As healthcare marketers step up to the plate in terms of helping to improve health literacy among women, the hope is that women will also feel increasingly ‘seen’ by big pharma. It’s an area where there is much improvement still to be made. While women are the ‘power buyers’ of healthcare, controlling about 80% of healthcare spend, according to a Yankelovich Monitor report from 2015, as many as two-thirds of women said they didn’t feel understood by healthcare marketers.
Happily, concerted steps to better listen to, support and provide for female consumers are being taken. “There is definitely progress, but there’s still a big white space in terms of owning the conversation and driving change,” says Barthel.
Patricia Corsi, chief marketing, digital and information officer at Bayer Consumer Health, the company behind the ground-breaking ‘Vagina Academy’ initiative for Canesten thrush treatment, acknowledges the potential for further improvements when she says with humility: “we have an immense responsibility”.
“And what are we doing with this responsibility that we’ve been granted? That is the question I continually ask myself,” she adds. “With work like Canesten, I feel we’re owning obligations, showing up. And it’s good for the business; it’s good for our customers. It’s a good cycle of growth for everyone.”
Few would argue with that, but what about the barriers that can quickly derail positive intention setting in healthcare? Addressing bias and improving female representation at the senior leadership level are two prominent areas for focus.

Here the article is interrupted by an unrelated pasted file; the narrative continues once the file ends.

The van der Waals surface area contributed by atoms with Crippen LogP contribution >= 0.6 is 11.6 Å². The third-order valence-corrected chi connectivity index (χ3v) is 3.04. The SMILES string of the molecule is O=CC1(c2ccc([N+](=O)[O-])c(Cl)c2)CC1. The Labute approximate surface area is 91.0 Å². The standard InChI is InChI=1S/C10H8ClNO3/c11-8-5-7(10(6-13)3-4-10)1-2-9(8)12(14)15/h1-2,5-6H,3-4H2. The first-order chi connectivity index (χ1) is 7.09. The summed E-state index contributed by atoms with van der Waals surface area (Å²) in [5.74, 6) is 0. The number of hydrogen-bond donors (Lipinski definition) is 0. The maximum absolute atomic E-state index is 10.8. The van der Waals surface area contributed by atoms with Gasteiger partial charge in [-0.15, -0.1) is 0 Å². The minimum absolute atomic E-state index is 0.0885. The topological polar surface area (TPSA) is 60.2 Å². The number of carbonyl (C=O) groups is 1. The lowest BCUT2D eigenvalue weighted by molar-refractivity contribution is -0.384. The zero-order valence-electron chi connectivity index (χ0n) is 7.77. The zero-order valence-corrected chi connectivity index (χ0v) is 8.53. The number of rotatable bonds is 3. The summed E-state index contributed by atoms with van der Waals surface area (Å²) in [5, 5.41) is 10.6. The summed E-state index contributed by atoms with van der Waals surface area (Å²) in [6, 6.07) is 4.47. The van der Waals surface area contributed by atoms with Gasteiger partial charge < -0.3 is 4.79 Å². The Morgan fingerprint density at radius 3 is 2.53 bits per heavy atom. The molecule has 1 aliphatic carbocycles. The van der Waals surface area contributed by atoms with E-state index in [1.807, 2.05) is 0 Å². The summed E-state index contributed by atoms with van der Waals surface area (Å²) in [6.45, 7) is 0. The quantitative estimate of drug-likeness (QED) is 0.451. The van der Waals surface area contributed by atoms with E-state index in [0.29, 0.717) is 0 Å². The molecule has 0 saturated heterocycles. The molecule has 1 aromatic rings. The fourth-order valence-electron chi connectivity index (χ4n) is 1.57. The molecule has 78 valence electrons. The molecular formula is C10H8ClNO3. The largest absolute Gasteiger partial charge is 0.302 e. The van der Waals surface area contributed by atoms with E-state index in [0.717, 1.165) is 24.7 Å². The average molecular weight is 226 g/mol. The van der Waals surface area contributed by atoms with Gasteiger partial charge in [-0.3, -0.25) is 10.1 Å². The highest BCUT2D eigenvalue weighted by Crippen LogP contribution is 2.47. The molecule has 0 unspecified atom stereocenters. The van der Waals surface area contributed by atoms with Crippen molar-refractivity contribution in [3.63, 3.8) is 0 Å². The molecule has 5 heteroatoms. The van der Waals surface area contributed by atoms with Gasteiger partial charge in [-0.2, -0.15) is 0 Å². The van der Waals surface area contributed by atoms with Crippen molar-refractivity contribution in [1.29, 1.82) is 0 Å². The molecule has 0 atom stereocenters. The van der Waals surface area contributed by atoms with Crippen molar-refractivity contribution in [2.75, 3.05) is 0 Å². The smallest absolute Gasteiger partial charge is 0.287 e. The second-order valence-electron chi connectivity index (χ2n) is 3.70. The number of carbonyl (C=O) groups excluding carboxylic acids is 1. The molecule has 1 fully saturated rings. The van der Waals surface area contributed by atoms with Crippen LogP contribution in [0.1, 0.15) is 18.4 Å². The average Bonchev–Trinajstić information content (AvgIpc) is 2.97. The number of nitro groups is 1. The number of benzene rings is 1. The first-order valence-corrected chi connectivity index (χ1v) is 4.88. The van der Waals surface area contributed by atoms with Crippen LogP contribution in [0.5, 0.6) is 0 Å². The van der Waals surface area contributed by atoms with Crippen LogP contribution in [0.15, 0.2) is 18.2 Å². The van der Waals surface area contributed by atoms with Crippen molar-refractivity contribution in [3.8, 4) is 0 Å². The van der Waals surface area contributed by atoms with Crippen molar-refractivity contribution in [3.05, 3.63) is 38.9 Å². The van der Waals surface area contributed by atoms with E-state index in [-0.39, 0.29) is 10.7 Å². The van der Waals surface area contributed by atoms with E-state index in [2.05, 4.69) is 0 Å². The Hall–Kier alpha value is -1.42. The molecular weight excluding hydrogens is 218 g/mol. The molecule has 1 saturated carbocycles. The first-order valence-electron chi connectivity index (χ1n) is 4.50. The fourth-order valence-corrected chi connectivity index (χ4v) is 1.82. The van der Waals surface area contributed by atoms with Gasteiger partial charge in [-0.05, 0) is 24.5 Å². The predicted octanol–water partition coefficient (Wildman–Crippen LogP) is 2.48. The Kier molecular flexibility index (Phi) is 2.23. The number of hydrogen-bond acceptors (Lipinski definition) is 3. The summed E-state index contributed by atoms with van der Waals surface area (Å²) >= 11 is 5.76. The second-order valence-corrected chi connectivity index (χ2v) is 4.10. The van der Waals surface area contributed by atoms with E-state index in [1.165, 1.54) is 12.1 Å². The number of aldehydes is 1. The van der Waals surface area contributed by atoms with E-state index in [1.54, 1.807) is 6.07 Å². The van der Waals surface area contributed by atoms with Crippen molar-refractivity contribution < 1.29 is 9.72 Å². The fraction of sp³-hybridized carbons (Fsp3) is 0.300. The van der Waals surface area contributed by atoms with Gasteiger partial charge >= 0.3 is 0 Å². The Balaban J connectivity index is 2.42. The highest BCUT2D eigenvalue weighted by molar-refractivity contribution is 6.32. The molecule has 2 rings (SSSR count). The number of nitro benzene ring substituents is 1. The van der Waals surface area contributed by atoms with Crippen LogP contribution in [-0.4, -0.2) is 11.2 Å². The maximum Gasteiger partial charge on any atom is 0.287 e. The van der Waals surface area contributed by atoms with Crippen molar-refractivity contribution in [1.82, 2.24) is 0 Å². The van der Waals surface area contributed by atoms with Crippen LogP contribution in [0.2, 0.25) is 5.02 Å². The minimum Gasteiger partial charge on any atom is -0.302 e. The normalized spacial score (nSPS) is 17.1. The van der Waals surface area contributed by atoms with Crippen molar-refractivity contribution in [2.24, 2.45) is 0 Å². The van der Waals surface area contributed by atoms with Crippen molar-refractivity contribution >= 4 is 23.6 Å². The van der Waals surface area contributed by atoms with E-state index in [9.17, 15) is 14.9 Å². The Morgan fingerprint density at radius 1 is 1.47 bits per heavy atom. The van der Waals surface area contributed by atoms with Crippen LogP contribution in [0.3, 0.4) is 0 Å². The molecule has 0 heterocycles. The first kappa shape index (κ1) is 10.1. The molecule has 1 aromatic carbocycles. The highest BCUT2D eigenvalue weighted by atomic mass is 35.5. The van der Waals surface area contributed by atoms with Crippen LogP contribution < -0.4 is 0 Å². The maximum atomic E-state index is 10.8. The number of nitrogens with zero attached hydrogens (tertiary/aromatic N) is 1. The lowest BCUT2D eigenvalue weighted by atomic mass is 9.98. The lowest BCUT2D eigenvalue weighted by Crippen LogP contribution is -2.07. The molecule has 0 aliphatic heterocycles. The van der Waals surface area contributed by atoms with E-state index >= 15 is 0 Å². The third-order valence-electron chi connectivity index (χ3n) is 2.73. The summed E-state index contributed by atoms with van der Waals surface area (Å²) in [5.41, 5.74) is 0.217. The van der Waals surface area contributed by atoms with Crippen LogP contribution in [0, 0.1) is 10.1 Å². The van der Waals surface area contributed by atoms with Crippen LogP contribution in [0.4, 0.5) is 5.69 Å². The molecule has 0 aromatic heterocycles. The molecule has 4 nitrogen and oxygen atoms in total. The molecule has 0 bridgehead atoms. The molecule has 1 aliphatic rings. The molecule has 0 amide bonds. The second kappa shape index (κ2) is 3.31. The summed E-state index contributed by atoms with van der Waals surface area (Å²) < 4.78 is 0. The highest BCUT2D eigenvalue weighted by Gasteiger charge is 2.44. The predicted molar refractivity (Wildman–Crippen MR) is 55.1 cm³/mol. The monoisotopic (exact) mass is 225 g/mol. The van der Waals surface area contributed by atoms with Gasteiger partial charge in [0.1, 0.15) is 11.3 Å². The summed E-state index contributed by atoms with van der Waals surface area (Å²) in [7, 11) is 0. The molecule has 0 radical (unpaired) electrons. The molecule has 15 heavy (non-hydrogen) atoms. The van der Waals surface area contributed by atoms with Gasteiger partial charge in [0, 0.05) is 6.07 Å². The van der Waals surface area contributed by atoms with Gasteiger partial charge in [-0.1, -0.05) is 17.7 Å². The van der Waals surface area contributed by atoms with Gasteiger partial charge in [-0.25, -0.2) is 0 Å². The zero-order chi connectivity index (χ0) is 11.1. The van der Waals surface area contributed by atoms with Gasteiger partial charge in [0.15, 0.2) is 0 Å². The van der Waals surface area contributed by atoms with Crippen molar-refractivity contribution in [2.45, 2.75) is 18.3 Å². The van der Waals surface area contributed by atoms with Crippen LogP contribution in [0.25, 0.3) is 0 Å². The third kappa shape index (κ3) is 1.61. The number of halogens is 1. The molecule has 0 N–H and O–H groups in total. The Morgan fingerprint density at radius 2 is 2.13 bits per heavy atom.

Bias even lurks in algorithms – on Facebook, ads about erectile dysfunction are widely accepted by the platform, while those related to breastfeeding or post-partum comfort are often rejected due to concerns about ‘adult content’.
The obvious rationale for female representation in healthcare companies is that by elevating female leaders inside their businesses, the better positioned they are to become genuinely female consumer-focused. “Intellectually, anyone can understand most things,” says Corsi. But you need to ‘feel’ it… If you don’t have people in the C-suite who have that perspective – a female perspective – you’re effectively continuing to treat women’s health issues as ‘niche’.”
As ever in this column, it’s clear that the significant socio-economic gender disparities we see around us – in this case regarding health outcomes for women – are the result of years and layers of social, economic (and political) discrimination. But again, while marketing communications alone won’t close the gender health gap, creatively tailored messaging that recognises women’s difference from men – and increases their engagement with health issues, conditions and products – can only help.
Our industry has tremendous power. As Corsi puts it, “I truly believe that good marketing is truth well told. And we have a lot of good truths to tell. It’s about access to health education, really thinking about the role of the brands in crafting compelling narratives that can drive change, break down taboos, improve access to education and distill complex topics into accessible ones. These are all areas we can do something about and deliver disproportionate impact as marketers.”
Helen James in the managing director of agency CPB London and the co-founder of Creative Equals/Business, a leadership programme and community for women in the creative industries. She is focused on ensuring more women in marketing and creative roles are able to thrive at the top.